In late January, Rickey Foggie was named head coach of Red Wing football. In the three months since his introduction, Foggie has been focusing on his other responsibility, that is, running the school’s winter and spring strength and conditioning programs.
The former University of Minnesota quarterback, who spent 16 years as a professional between the Canadian Football League and the Arena Football League, is settling into his new gig after three years roaming the sideline as head coach of Park Center.
“It’s been good,” Foggie said of his first three months. “When I first took over early in the winter time, we probably were averaging 30-35 kids. Now, with the spring sports, we got a lot of kids playing baseball, running track, a couple kids playing golf and tennis. And that’s good to see, for these kids to be playing multiple sports. So we’re down in numbers now, probably around 8-10 kids. But our other kids are active in other sports.
“I’m having a really good time,” Foggie continued. “I like the kids that come in and work hard. We’ve got some kids that come in the morning and work out. Everything’s been positive so far.”
With so many football players taking part in other sports – something Foggie eagerly supports – the time in the weight room has dropped. But that’s fine by the new coach.
“They try to get one or two lifts in a week because we want them to concentrate on that sport that they’re in right now. So, I’m not making anything mandatory for those kids to lift,” Foggie said. “But they’re coming in on their own time and getting some lifting in. Once school is out, I’ll start my summer strength and conditioning program along with speed and agility. I’m getting ready for that, I’m really excited for that, to get those kids out there over the summertime, if (summer) ever happens.”
Balancing his duties with trying to reshape a program that has won once over the past two seasons, and has a 10-46 record since 2008, has been tough. But Foggie had a similar experience at Park Center, and it’s something he’s comfortable with.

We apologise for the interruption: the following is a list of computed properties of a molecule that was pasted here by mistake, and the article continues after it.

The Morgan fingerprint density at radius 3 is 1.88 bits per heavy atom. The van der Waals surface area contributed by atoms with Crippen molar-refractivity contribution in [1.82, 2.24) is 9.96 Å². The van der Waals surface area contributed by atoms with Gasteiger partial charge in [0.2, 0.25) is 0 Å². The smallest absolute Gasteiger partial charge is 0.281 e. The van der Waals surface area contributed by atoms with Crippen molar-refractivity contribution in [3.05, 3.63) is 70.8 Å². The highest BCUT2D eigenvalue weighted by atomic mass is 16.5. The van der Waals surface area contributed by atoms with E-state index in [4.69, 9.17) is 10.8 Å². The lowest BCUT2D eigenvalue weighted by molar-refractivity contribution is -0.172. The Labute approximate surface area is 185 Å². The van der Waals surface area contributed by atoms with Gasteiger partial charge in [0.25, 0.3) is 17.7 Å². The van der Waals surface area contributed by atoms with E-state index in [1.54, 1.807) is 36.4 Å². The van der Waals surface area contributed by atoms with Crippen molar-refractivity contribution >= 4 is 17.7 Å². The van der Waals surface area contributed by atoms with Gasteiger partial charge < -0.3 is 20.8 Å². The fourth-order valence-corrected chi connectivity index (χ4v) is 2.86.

“It’s a lot of work, but it’s something I’m accustomed to. You just have to have a plan,” Foggie said. “What we’ll do, right before school is out, I’ll have a meeting with the parents and the players and let them know what kind of program I have set up over the summer, and make sure the parents know to keep the kids involved because it’s going to be one of the things that I noticed when I first got here, I’ve got to get these kids stronger and in better shape. I want to play at a fast pace. And that will all come over the summer. And if a kid’s not dedicated to do that, then they’ll have a tough time in the fall. I’m looking to get these kids out and get them going.”
And once the time comes that Foggie can get his team on grass, the hard work will continue. Even the uniforms will be familiar. Everything else? That will change.
“It’ll be easy for me. I’m the new guy,” Foggie said. “It’s just come in and change the attitude. I’m a hard-working guy, and I expect the kids to do the same thing, to work hard. But it’s just getting them in shape. When I was up at Park Center in Brooklyn Park, that was the least of my worries because I had a lot of athletes, but I didn’t have a lot of big guys. Down here, I have bigger guys, so I have to get them in better shape so we can play fast. That’s the main thing, changing the program a little bit, changing the attitude.
“The offensive scheme will be different, for sure, and also defensively,” Foggie added. “But first it starts in the weight room, getting the kids stronger. Then getting on the football field and getting quicker and faster.”
What the offense will look like could be different each year, depending on what the Wingers have in the pipeline.
“The main thing is to see what you’ve got,” Foggie said. “When I was at Park Center, I was fortunate in my three years up there to have pretty good quarterbacks at that time. But I also had some studs at running back. So we ran the ball 60 to 70 percent of the time. I just have to see what we’ve got. If I can train a guy to get the ball downfield, I know I have a couple receivers coming back who are pretty good size and that can play. We just have to assess the talent over the summer, and I’ll adjust my offense from there.”
What talent will Foggie have? He’s not entirely certain. With a change in the coaching staff, there could be some attrition. But Foggie hasn’t heard anything of the sort.
“The only things I’ve heard have been positive,” Foggie said. “It’s hard to say right not with the multiple sports going on. That’s why the summer will be critical. I want to get all the kids together as quick as possible and let them know what our mission is, let them know what our plan is. We’re coming down here to win football games. That’s going to be our main goal. It’s work, and that’s what I’m cutout for. And, hopefully, that’s what the kids are cut out for.”
With a coaching staff in place, and at least one year of scheduling figured out thanks to a move to the Big Nine Conference, Foggie can look ahead, if only for a moment.
“The thing you have to do is set a plan in place for your program. We’ll let the scheduling take care of itself. We feel that, right now, this year, with the kids we have returning this year, is that we can really compete in the Big Nine Conference,” Foggie said. “We’ve got a long-term goal, and we’ve got a short-term goal. In the short term, we want to start winning.”